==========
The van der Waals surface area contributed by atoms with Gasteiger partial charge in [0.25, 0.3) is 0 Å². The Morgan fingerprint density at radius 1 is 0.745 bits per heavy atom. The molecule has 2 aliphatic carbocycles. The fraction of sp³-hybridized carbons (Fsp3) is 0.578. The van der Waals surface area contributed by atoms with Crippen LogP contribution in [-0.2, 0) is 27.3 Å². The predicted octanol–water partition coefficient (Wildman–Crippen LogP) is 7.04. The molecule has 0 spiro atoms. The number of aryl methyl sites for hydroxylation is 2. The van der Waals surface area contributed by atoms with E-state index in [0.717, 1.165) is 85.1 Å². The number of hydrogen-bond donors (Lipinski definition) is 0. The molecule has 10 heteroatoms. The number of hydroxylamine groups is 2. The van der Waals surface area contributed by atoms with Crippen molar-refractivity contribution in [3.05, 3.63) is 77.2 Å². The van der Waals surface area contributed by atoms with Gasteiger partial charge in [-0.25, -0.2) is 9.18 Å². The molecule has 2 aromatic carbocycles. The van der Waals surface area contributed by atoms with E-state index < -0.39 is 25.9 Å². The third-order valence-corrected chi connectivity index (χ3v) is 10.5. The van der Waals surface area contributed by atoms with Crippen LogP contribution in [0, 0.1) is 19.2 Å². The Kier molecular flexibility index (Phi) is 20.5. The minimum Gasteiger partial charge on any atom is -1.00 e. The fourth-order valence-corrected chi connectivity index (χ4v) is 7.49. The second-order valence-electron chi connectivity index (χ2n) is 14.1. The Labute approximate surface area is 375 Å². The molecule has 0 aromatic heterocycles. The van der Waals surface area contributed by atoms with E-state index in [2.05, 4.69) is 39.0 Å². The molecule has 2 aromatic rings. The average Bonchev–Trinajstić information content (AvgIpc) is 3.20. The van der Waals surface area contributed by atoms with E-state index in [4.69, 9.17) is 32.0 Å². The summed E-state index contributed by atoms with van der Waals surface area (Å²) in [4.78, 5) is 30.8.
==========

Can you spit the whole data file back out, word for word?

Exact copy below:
The van der Waals surface area contributed by atoms with Gasteiger partial charge in [0.25, 0.3) is 0 Å². The Morgan fingerprint density at radius 1 is 0.745 bits per heavy atom. The molecule has 2 aliphatic carbocycles. The fraction of sp³-hybridized carbons (Fsp3) is 0.578. The van der Waals surface area contributed by atoms with Crippen LogP contribution in [-0.2, 0) is 27.3 Å². The predicted octanol–water partition coefficient (Wildman–Crippen LogP) is 7.04. The molecule has 0 spiro atoms. The number of aryl methyl sites for hydroxylation is 2. The van der Waals surface area contributed by atoms with E-state index in [0.717, 1.165) is 85.1 Å². The number of hydrogen-bond donors (Lipinski definition) is 0. The molecule has 10 heteroatoms. The number of hydroxylamine groups is 2. The van der Waals surface area contributed by atoms with Crippen molar-refractivity contribution in [3.05, 3.63) is 77.2 Å². The van der Waals surface area contributed by atoms with Gasteiger partial charge in [-0.25, -0.2) is 9.18 Å². The molecule has 2 aromatic carbocycles. The van der Waals surface area contributed by atoms with E-state index < -0.39 is 25.9 Å². The third-order valence-corrected chi connectivity index (χ3v) is 10.5. The van der Waals surface area contributed by atoms with Crippen LogP contribution in [0, 0.1) is 19.2 Å². The Kier molecular flexibility index (Phi) is 20.5. The minimum Gasteiger partial charge on any atom is -1.00 e. The fourth-order valence-corrected chi connectivity index (χ4v) is 7.49. The second-order valence-electron chi connectivity index (χ2n) is 14.1. The Labute approximate surface area is 375 Å². The molecule has 0 aromatic heterocycles. The van der Waals surface area contributed by atoms with E-state index in [2.05, 4.69) is 39.0 Å². The molecule has 2 aromatic rings. The average Bonchev–Trinajstić information content (AvgIpc) is 3.20. The van der Waals surface area contributed by atoms with E-state index in [4.69, 9.17) is 32.0 Å². The summed E-state index contributed by atoms with van der Waals surface area (Å²) in [4.78, 5) is 30.8.